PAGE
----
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Predicting risks and benefits of treatment with aspirin in the acute stage of ischaemic stroke: an analysis of 3 large randomised controlled trials
© Thompson et al; licensee BioMed Central Ltd. 2013
Published: 29 November 2013
Aspirin reduces the absolute risk of death or dependence following an acute ischaemic stroke. An associated increase in risk of haemorrhage may cause considerable harm. We hypothesised that patients at a high predicted risk of further thrombosis or a low risk of haemorrhage would experience greater absolute benefit from aspirin. In addition we explored the assumption that absolute benefit increases with baseline risk.
We applied formal prediction methods to the three largest randomised trials of aspirin in patients with acute ischaemic stroke. We developed new prediction models for early events (14 day thrombosis and haemorrhage) and for long term functional outcome (six month death or dependence) and internally evaluated their performance. We calculated the absolute risk reduction of death or dependence with aspirin within quarters of predicted patient risk from early events across trials and pooled the results using random effects meta-analysis.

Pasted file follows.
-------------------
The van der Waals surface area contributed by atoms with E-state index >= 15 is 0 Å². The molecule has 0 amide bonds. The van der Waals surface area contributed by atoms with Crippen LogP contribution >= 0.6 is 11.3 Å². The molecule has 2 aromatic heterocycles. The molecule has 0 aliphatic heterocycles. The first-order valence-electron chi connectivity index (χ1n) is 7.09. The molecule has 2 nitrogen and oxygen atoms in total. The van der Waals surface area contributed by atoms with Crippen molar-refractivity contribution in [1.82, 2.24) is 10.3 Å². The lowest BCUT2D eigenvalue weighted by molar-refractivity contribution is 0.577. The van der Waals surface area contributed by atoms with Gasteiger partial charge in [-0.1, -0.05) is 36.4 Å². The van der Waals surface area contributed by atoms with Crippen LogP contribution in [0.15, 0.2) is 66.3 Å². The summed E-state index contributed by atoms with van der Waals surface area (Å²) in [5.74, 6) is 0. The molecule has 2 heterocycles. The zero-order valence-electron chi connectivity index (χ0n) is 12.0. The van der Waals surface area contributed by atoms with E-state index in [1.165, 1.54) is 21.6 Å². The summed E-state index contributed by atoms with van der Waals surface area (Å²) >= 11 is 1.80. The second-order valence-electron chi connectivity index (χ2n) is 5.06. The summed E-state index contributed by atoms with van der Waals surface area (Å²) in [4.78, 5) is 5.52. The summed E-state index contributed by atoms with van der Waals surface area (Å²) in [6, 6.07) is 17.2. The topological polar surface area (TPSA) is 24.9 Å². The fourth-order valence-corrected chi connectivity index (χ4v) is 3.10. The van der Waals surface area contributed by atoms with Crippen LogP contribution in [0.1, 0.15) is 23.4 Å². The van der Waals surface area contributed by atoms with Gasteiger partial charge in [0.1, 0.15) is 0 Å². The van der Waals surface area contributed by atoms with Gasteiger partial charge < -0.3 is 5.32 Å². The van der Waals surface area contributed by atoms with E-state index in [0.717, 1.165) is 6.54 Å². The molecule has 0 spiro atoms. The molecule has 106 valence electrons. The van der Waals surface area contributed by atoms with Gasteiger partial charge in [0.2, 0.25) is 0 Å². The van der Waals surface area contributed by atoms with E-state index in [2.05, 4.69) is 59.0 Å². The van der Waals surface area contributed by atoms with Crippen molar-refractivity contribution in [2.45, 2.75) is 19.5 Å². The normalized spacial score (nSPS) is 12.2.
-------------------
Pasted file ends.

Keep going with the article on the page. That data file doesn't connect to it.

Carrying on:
Simple prediction models discriminated early events poorly (AUROCC 0.56 and 0.60) but were moderate at discriminating long term death or dependence (AUROCC 0.77). There was no evidence of greater benefit or of harm from aspirin across the sixteen defined subgroups of predicted risk nor was there any evidence that absolute benefit increased linearly with baseline risk. The best estimate of the effect of aspirin was the overall absolute risk reduction of death or dependence of 1% (95%CI: 0% to 2%) in all risk groups.
We found no evidence to support targeting aspirin to acute ischaemic stroke patients with a high predicted risk of thrombosis or a low predicted risk of haemorrhage. The modest absolute benefit of aspirin was similar across predicted patient risk of death or dependence.
This article is published under license to BioMed Central Ltd. This is an Open Access article distributed under the terms of the Creative Commons Attribution License (http://creativecommons.org/licenses/by/2.0), which permits unrestricted use, distribution, and reproduction in any medium, provided the original work is properly cited.